(Several attempts to contact Maloni for this column were unsuccessful.)
Maloni has a long track record of loyalty to Jerry Sanders and the mayor’s political guru, Tom Shepard, who employed him for several years, including a stint as campaign press secretary for Sanders.
Since 2008, Maloni has been the local public face of the ocean-to-tap-water movement as an executive with Poseidon Resources, which is currently constructing a desalination plant in Carlsbad after years of political wrangling over environmental concerns. Sanders pitched hard for the plant’s approval.
So, now with Prop. D—the mayor’s fiscal reform / sales-tax-hike ballot measure that goes before voters in November—in dire search of anyone in a business suit who will sing its praises, could a reach-out to the partnership be in the cards?
It’s not like the mayor isn’t trying to garner business support for Prop. D. Earlier this month, he appeared along with Prop. D slayer Carl DeMaio before the governmental affairs committee of the local Associated General Contractors of America (AGC), a powerful pro-development lobbying organization.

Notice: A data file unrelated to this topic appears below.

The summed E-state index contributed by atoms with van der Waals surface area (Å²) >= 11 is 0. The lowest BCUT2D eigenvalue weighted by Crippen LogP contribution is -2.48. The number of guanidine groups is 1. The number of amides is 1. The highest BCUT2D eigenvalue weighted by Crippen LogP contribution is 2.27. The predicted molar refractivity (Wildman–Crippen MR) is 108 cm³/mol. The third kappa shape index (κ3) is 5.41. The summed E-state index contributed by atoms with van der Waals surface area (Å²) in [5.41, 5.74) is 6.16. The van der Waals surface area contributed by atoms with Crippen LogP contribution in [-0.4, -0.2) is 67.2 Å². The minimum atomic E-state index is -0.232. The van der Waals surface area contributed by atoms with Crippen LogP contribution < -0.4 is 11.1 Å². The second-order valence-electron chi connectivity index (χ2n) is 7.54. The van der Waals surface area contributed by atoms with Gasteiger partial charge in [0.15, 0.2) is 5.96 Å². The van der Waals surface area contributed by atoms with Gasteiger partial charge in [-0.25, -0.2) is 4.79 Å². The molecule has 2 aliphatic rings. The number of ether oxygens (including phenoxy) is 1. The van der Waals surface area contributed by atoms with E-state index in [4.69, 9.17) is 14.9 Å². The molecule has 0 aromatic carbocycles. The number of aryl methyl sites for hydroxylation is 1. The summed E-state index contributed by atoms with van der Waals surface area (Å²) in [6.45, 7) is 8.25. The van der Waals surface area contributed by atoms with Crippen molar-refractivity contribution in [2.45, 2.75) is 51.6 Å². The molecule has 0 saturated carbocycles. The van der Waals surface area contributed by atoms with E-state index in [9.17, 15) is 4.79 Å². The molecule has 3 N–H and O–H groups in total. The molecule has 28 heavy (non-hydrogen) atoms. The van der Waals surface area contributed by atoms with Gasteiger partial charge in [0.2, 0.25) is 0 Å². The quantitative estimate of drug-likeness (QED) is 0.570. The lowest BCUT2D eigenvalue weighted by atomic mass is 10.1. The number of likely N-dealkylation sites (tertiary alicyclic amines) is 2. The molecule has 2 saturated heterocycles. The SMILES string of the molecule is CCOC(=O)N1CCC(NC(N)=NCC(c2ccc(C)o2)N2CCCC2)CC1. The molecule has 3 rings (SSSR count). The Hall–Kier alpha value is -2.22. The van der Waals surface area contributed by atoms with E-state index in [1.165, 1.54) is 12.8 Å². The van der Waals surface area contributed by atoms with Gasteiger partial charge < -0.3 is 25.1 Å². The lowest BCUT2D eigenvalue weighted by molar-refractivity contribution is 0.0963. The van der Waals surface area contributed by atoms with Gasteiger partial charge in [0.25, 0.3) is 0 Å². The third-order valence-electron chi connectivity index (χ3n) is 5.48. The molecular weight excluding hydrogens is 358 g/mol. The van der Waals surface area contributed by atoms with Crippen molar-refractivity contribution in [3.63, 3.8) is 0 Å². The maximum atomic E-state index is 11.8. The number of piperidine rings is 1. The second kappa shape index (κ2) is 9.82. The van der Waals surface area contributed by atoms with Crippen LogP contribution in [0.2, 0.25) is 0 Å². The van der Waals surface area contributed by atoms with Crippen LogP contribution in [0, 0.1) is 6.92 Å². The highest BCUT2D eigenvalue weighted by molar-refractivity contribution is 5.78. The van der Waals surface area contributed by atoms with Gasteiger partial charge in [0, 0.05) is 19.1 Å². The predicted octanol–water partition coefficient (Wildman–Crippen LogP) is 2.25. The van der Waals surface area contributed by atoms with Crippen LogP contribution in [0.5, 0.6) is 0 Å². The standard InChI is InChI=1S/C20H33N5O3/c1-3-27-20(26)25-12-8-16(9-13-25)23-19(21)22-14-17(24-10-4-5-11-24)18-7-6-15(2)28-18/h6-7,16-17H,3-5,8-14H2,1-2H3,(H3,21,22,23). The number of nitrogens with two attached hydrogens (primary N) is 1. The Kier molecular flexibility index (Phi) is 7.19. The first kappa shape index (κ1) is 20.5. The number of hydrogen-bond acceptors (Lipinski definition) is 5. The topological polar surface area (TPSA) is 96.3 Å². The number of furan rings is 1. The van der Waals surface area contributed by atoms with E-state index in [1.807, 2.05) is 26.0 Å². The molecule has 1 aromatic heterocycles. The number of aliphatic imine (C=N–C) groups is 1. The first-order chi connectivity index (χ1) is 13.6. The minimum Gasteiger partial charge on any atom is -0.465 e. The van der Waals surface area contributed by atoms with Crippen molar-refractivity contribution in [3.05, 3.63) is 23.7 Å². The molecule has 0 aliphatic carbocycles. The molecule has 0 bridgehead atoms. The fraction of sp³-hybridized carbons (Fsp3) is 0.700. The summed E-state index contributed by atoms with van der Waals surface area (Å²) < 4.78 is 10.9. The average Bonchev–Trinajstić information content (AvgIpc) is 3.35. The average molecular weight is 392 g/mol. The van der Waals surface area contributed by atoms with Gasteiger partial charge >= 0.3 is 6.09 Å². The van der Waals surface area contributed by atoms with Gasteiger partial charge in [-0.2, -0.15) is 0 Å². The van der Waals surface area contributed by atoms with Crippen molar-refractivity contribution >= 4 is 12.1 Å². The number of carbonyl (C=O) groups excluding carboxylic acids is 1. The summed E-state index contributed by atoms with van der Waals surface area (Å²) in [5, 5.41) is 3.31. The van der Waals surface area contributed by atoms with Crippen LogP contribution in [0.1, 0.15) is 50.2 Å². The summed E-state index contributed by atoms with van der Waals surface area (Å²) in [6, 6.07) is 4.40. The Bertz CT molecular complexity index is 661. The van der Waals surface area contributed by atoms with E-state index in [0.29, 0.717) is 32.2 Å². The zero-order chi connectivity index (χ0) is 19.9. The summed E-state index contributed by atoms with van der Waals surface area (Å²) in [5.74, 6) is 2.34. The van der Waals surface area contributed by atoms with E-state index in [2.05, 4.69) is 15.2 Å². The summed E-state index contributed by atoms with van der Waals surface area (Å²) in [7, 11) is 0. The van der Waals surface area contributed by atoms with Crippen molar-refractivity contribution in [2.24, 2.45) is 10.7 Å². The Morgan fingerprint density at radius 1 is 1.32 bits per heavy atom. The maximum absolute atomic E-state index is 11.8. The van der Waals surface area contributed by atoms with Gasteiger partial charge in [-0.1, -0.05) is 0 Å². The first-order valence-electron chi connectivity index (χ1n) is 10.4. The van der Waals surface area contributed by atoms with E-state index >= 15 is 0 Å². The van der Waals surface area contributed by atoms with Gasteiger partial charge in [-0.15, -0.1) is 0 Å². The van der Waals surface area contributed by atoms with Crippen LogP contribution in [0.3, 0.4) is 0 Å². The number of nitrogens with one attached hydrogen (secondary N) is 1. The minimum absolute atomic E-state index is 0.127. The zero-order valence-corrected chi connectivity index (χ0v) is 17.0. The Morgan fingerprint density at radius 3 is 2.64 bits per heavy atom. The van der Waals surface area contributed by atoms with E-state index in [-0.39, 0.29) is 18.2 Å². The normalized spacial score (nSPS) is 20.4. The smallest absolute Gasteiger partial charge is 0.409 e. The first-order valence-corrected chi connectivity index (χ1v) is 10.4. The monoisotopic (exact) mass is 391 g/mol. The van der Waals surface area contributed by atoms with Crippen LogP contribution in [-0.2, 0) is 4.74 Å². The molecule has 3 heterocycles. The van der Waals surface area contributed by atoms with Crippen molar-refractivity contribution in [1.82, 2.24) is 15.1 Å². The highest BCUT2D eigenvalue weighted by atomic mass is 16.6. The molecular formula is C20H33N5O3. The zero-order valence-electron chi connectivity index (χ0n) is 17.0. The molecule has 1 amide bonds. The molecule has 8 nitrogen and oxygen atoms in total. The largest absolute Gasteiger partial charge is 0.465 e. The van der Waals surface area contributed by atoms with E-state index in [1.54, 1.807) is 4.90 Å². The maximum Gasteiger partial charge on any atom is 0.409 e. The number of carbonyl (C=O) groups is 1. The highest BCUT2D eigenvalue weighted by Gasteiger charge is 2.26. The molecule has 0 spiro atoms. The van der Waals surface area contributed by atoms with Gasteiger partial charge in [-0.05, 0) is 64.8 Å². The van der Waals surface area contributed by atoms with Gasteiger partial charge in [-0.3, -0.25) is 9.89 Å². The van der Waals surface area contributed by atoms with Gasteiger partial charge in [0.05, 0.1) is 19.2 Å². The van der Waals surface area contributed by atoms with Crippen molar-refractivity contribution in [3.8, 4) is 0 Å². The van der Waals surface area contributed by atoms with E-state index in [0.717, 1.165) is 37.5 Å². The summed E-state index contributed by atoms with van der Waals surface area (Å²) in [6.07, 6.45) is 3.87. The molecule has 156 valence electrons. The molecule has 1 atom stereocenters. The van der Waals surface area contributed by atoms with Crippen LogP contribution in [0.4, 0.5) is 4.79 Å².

According to attendees, the mayor asked the group to hold off opining on Prop. D until Oct. 1, arguing that he was making progress on negotiating some of the reforms that must be in place before the proposed half-cent sales-tax increase could kick in.
DeMaio, attendees said, shot back that the mayor was simply trying to muzzle the group while he aggressively hits the fundraiser circuit. But when DeMaio suggested that the mayor had just come from a Prop. D finance meeting, Sanders hit the roof.
“That’s total bullshit, Carl!” attendees quoted the mayor as saying while turning a deep shade of crimson. “I came from a business meeting. You’re full of shit!” DeMaio declined to confirm the alleged mayoral blow-up, describing it only as “a typical political debate.” Rachel Laing, on leave from the mayor’s staff to serve as spokesperson for the pro-D campaign, said a few profanities might have been uttered. “The mayor’s a plain-speaking man,” she said.